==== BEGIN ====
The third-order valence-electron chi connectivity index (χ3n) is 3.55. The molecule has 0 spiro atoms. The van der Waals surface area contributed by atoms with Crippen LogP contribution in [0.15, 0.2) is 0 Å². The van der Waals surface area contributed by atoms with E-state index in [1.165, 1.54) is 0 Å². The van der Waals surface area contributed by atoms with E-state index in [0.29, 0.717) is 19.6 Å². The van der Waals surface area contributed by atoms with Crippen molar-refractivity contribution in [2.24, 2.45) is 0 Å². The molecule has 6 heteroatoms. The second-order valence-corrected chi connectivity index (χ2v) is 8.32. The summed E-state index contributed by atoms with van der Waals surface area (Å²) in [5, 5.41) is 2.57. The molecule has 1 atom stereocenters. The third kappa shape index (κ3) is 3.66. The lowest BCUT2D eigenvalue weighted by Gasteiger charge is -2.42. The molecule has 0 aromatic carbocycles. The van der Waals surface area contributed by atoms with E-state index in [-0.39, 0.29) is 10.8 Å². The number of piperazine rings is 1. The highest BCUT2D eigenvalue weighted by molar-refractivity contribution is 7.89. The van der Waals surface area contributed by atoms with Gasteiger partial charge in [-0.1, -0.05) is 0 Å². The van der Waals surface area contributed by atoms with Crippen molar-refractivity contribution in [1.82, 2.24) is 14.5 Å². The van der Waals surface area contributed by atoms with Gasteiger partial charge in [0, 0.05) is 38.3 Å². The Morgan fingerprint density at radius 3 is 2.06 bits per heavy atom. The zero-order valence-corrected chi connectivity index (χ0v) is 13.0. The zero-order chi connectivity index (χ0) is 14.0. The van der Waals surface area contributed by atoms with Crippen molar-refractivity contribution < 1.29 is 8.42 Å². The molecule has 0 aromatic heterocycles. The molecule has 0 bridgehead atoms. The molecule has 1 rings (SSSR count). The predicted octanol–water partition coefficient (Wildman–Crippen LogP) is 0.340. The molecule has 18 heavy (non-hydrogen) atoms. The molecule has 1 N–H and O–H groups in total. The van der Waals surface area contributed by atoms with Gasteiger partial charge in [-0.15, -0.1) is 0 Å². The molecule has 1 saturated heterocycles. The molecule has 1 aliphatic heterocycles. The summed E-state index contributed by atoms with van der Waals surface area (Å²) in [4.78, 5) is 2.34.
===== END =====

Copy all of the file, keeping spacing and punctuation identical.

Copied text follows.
The third-order valence-electron chi connectivity index (χ3n) is 3.55. The molecule has 0 spiro atoms. The van der Waals surface area contributed by atoms with Crippen LogP contribution in [0.15, 0.2) is 0 Å². The van der Waals surface area contributed by atoms with E-state index in [1.165, 1.54) is 0 Å². The van der Waals surface area contributed by atoms with E-state index in [0.29, 0.717) is 19.6 Å². The van der Waals surface area contributed by atoms with Crippen molar-refractivity contribution in [2.24, 2.45) is 0 Å². The molecule has 6 heteroatoms. The second-order valence-corrected chi connectivity index (χ2v) is 8.32. The summed E-state index contributed by atoms with van der Waals surface area (Å²) in [5, 5.41) is 2.57. The molecule has 1 atom stereocenters. The third kappa shape index (κ3) is 3.66. The lowest BCUT2D eigenvalue weighted by Gasteiger charge is -2.42. The molecule has 0 aromatic carbocycles. The van der Waals surface area contributed by atoms with E-state index in [-0.39, 0.29) is 10.8 Å². The number of piperazine rings is 1. The highest BCUT2D eigenvalue weighted by molar-refractivity contribution is 7.89. The van der Waals surface area contributed by atoms with Gasteiger partial charge in [-0.1, -0.05) is 0 Å². The van der Waals surface area contributed by atoms with Crippen molar-refractivity contribution in [1.82, 2.24) is 14.5 Å². The van der Waals surface area contributed by atoms with Gasteiger partial charge in [0, 0.05) is 38.3 Å². The Morgan fingerprint density at radius 3 is 2.06 bits per heavy atom. The zero-order valence-corrected chi connectivity index (χ0v) is 13.0. The zero-order chi connectivity index (χ0) is 14.0. The van der Waals surface area contributed by atoms with Crippen molar-refractivity contribution < 1.29 is 8.42 Å². The molecule has 0 aromatic heterocycles. The molecule has 0 bridgehead atoms. The molecule has 1 rings (SSSR count). The predicted octanol–water partition coefficient (Wildman–Crippen LogP) is 0.340. The molecule has 18 heavy (non-hydrogen) atoms. The molecule has 1 N–H and O–H groups in total. The van der Waals surface area contributed by atoms with Gasteiger partial charge in [-0.15, -0.1) is 0 Å². The molecule has 1 saturated heterocycles. The molecule has 1 aliphatic heterocycles. The summed E-state index contributed by atoms with van der Waals surface area (Å²) in [4.78, 5) is 2.34.